Simple Ham Radio Antennas: The End Fed Halfwave Vertical. Post #320.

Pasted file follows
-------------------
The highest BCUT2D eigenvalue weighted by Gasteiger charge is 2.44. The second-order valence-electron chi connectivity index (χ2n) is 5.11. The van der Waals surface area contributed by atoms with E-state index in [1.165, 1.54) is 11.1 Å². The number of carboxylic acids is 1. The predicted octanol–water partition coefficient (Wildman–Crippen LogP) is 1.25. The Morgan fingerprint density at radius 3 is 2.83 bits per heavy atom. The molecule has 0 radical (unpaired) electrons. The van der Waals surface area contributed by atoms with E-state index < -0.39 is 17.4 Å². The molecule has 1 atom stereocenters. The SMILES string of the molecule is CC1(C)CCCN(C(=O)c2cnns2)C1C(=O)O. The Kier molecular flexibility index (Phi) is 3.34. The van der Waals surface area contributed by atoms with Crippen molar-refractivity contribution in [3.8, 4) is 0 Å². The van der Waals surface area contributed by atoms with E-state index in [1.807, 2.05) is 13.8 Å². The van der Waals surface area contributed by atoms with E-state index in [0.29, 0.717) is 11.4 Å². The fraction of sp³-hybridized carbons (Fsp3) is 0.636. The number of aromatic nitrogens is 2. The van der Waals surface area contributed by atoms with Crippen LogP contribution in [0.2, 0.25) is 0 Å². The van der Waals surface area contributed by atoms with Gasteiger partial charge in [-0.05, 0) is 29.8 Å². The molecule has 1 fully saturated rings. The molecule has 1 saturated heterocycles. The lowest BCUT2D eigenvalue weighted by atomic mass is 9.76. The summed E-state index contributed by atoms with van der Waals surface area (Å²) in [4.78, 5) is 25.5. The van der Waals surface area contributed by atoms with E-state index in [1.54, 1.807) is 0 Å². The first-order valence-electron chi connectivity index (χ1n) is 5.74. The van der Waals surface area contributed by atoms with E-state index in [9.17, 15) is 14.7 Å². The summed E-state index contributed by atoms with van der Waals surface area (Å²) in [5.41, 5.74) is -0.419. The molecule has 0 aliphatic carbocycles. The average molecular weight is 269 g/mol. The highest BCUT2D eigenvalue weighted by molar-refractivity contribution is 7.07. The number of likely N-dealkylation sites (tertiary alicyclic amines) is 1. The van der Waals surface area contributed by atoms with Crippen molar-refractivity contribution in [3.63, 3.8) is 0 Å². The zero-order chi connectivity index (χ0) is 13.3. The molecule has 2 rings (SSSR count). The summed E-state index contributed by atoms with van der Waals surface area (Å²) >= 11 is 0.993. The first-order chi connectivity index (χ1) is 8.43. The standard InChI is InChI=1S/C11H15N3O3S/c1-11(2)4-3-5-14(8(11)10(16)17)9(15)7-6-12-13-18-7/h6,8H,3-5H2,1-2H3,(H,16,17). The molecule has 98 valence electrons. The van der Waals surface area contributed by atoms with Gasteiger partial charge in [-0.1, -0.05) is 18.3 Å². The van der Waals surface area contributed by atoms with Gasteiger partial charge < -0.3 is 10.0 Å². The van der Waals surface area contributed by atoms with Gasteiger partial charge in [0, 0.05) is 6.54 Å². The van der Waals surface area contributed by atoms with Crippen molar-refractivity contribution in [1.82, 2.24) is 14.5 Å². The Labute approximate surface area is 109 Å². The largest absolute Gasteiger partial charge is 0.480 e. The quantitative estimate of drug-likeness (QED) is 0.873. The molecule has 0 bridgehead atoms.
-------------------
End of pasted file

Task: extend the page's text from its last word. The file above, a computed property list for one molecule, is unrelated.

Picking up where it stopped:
A curiously fascinating "shoot out" between a 135-ft/41.15 meters OCF dipole antenna mounted 40-ft/12.19 meters above ground versus a 31-ft/9.45 meters halfwave vertical sitting on an apartment deck. The empirical "test" of Tony's (W1ZMB) OCF dipole and Stan's (WB2LQF) halfwave vertical shows that the simple vertical halfwave antenna performs almost as well as the OCF. The halfwave vertical has a few advantages over its fully extended OCF dipole cousin: It has a high feed point impedance which makes it efficient; it's simple to build and relatively inexpensive to assemble; it's versatile for both home and portable use; it doesn't require a ground radial system; and it can be used in a variety of configurations--sloper, inverted "L", or horizontal. All you need is a 31 ft/9.45 meters telescoping fiberglass pole (Jackite or MFJ), a homebrewed 9:1 balun, enough wire for a half wavelength vertical at your favorite frequency, a convenient length of 50-ohm coaxial cable, and an antenna "tuner" if you want to trim SWR to its lowest level. Stan's half wavelength antenna can be set up and broken down quickly--something that would appeal to portable operators. Excellent primer on the basics of the End Fed Halfwave Vertical Antenna. For the latest Amateur Radio news and events, please check out the blog sidebars. These news feeds are updated daily. Thanks for joining us today! Aloha es 73 de Russ (KH6JRM).


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